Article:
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The University of Southampton
Archaeology for the Creative Industries

Creative Sector Education

Live projects are simulated real-life situations used routinely in art and design education to create a distinct set of experiences for students. In general terms these experiences take students outside of the ‘community of practice’ of the ‘art school’ and place their skills in external art and design contexts.

The CinBA Live Project was devised and delivered by the University of Southampton and the Crafts Council in 2010-11 as part of the HERA-funded project Creativity and Craft Production in Middle and Late Bronze Age Europe (CinBA). It offered institutions a unique opportunity to offer a practice-led, research-based Live Project, which was distinct to those generally known to be available to art and design institutions, using the Humanities as a source of inspiration for creative practice, and suggesting new roles for the interpretation of the past through creative work.

The opportunity was promoted to subject and course leaders teaching contemporary craft subjects in further and higher education institutions across the UK. Five leading UK institutions took up the opportunity to offer the brief to their student cohorts, reaching approximately 150 students. The institutions hosted an initial seminar run by CinBA Project Leader Prof. Joanna Sofaer. This session introduced the students and tutors to CinBA, and Bronze Age material culture. This was enhanced by an online, password-protected resource pack of images from Bronze Age collections to enable self-directed research.

Those that pursued the project after the initial lecture undertook a number of activities. One institution used the project to set a critical studies writing assignment on the use of the past and its relevance to contemporary craft making. A number of institutions offered organised field trips to students, which included visiting Bronze Age and other prehistoric sites in the UK, including Stonehenge and Avebury, and making use of museum collections such as the Wiltshire Museum and Manchester Museum. Individual students also pursued self-directed research visits to diverse institutions such as the British Museum, Blythe House Archive, National Museum of Wales, Heaton Park and Chester Zoo in the UK, and museums in Stockholm and Copenhagen in Scandinavia. Students also reported reading around the topic, including specific volumes on prehistoric textiles and Bronze Age jewellery, watching popular media, such as the BBC series ‘Ancient Britain’ which was televised in 2011, performing internet based research, talking to experts already known to them, and making records of materials using photographyand drawing.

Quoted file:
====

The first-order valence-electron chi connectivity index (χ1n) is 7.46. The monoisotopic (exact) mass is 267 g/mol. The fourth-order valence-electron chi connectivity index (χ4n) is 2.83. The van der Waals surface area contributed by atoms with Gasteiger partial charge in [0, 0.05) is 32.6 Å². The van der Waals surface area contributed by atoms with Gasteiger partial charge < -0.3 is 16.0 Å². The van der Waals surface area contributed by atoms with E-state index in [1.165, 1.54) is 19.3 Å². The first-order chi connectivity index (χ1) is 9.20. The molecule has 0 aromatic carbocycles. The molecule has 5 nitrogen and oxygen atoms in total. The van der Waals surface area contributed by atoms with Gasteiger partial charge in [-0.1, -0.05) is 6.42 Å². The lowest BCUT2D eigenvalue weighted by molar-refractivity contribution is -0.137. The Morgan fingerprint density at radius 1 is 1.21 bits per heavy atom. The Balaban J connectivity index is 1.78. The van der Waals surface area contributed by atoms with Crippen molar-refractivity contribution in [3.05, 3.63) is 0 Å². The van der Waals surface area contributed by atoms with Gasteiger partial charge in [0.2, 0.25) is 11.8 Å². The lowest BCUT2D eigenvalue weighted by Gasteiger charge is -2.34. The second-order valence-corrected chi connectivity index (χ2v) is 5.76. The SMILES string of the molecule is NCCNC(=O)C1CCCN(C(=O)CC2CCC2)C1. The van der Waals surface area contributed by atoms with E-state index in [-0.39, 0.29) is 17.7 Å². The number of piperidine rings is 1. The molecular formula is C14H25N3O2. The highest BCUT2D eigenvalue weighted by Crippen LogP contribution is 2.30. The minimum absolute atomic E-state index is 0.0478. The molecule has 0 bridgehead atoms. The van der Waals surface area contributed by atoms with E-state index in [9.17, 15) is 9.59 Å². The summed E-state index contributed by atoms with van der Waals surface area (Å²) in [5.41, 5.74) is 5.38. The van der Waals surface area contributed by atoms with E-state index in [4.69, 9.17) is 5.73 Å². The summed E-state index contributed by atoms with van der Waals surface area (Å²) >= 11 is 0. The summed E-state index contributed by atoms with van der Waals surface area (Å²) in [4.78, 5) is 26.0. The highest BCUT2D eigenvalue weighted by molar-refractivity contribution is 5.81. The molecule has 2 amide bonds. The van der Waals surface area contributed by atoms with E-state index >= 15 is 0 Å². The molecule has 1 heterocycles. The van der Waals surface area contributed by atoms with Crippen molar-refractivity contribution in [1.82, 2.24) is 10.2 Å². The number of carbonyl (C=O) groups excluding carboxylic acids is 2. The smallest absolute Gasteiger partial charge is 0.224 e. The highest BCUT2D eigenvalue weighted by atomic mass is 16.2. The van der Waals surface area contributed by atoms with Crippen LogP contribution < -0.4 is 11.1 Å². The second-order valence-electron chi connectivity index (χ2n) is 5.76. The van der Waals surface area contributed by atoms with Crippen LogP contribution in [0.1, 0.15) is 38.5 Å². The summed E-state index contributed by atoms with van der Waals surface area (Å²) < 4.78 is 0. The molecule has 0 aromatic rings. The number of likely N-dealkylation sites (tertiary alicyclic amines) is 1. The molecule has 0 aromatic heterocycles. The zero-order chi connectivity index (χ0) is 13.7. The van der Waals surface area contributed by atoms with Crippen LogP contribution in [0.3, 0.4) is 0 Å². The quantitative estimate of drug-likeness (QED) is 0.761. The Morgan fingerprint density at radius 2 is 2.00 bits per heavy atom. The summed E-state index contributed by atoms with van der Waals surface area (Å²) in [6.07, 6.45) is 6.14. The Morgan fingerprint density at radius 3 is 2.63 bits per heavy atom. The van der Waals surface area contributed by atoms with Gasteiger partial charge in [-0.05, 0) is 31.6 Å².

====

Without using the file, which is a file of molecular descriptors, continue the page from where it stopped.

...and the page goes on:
To echo the tangible real-world outcomes offered by Live Projects, the students were invited to submit a portfolio and any final pieces with an artist’s statement to an online exhibition. This exhibition was selected and curated by visual arts and computing academic and curator Professor Janis Jefferies of Goldsmiths’ University; 14 were selected. The exhibition was published to the CinBA website in 2012 and subsequently promoted on the Crafts Council and HERA websites. The students’ work is accompanied by essays from Professor Janis Jefferies and Rosy Greenlees, Executive Director of the Crafts Council.

The exhibition was formatted on a separate open-access platform, enabling the full colour PDF to be downloaded, and for the ‘show’ to remain online for an indefinite period of time:

The innovation in pedagogical models developed by CinBA comes at an important time for higher education. The CinBA Live Project was essentially interdisciplinary and therein lies its strength as a model; as one of the participating tutors articulates, it had, ‘”significant alignment with emerging educational trends with its prioritisation of interdisciplinary thinking and collaboration”. Its methodology was drawn from art and design pedagogy, the content and research question was drawn from archaeology, and the dissemination model was drawn from professional practice and the third sector. In combination, these elements offered tutors and students a genuine alternative to other live projects. This stimulated broader outcomes, enhanced employability for participants, and prompted shifts in practice in crafts education.

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Miriam Jones
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Caroline Allen
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Helen Reeves

the project had significant alignment with emerging educational trends with its prioritisation of interdisciplinary thinking and collaboration

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